Android Project Structure
New to Android App development? After you have installed Android Studio, Google's preferred Integrated Development Environment (IDE), and run you first App, get familiar with the structure of an Android project. This article provides a very brief overview of the directories and files created.
With Android Studio running and a project open use the Project explorer to browse through all the folders and files. (In Studio's default configuration open the Project explorer by clicking on the Project tab on the left hand side.) The Project explorer supports different views, via the drop down list on the tab. With Project selected in Project explorer you get an everything view. Notice how it reflects the structure of the project as stored in the file system:
(Make sure that the drop-drop down at the top of the Project view is set to Project to see a complete reflection of the project structure.)
If a file is added to the directories outside of studio it will appear in the project structure in studio. Likewise deleting a file from the project in Studio will delete it from the file system (note it will not appear in the Recycle Bin in Windows).
Browse around the project to see where various files reside. In sub-folders there are source code files and resource files (e.g. layouts and images). There are folders and files for the build system (Gradle), and there are IDE configuration and settings files (Android Studio is based upon the IntelliJ IDE).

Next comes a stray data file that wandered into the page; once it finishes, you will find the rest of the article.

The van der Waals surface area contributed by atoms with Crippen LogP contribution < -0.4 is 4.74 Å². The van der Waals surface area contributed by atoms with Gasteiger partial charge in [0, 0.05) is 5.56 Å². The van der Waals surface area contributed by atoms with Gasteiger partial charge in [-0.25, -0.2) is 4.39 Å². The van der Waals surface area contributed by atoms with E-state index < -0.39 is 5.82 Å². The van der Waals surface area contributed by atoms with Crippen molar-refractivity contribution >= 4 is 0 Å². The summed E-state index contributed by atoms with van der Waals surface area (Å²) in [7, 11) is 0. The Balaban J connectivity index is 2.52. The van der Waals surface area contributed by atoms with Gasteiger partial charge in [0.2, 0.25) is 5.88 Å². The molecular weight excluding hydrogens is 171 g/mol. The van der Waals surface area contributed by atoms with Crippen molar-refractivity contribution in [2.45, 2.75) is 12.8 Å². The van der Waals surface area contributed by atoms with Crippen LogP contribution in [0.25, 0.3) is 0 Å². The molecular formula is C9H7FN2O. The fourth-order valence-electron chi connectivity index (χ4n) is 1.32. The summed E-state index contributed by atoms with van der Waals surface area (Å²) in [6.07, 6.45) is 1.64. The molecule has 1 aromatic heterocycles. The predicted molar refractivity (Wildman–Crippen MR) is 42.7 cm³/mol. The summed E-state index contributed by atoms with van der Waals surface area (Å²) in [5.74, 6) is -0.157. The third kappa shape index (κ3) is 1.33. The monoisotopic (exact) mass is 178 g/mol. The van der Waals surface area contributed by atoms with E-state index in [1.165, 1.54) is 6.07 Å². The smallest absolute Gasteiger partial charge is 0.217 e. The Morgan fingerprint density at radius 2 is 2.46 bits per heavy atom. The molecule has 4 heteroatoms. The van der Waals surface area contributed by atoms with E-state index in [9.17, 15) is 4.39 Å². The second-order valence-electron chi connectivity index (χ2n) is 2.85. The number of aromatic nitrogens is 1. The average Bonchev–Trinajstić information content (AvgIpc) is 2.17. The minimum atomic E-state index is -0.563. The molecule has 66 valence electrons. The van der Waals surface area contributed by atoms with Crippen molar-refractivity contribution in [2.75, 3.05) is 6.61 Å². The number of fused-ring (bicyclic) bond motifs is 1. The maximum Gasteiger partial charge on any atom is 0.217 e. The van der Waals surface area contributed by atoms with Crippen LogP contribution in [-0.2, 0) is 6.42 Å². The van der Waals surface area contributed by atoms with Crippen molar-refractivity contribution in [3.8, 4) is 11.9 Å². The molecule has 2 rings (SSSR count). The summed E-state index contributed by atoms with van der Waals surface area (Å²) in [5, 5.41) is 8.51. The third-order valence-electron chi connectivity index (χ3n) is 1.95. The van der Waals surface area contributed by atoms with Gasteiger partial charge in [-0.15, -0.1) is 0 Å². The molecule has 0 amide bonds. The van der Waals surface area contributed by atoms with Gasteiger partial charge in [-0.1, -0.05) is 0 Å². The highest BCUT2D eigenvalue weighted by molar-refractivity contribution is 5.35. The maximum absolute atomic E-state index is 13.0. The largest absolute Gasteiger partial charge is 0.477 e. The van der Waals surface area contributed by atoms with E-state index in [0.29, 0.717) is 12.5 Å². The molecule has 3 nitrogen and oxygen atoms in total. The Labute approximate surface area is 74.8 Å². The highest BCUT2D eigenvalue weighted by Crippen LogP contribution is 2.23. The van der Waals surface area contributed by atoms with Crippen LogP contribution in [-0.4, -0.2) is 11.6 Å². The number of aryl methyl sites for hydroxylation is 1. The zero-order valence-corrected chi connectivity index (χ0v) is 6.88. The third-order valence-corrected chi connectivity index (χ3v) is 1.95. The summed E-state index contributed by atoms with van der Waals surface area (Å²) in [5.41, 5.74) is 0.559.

The First Level Folder
In the project structure the highest level folder is named after the project, as in the HelloWorld example above. In this first level project folder there are several (five) default folders and some configuration files for Gradle (the build tool), Git (a source control tool) and the IDE (IntelliJ based).
Only one of the first level folders is used in day-to-day development. The first level folders are (after the first automatic build):
- .gradle - A Gradle cache and information directory (stores the version of Gradle being used for the project).
- .idea - stores the Android Studio (IntelliJ) settings for the project.
- app - The important folder, where our App code resides.
- build - A build cache directory (folders storing output from build processes).
- gradle - The Gradle build wrapper for the project.
The Important Source Code Folder
All the main Android related files and folders for the project live in (by default) the app folder. Under the app folder are a few (four) more Gradle, Git and IntelliJ configuration files. There are three second level folders:
- build - Build outputs.
- libs - For additional libraries.
- src - The important source code folder.
The src folder contains three folders:
- androidTest - For application unit tests.
- main - For App code and resources.
- test - Class unit tests.
The main folder in src is where all the elements that make up an App go. Here is where the source code, screen designs, images and other media, strings and definitions are stored and organised. The names of the folders the various files are stored in are important because the folder structure is used to reference the files.
In the main folder is the vital AndroidManifest.xml file. This is used to configure the App and gives the final constructed App important properties. These properties appear in the compiled Android Application Package (APK) and are used by App stores, e.g. Google Play, and the Android Operating System (OS) to understand the requirements and abilites of the App. The default folders under main are: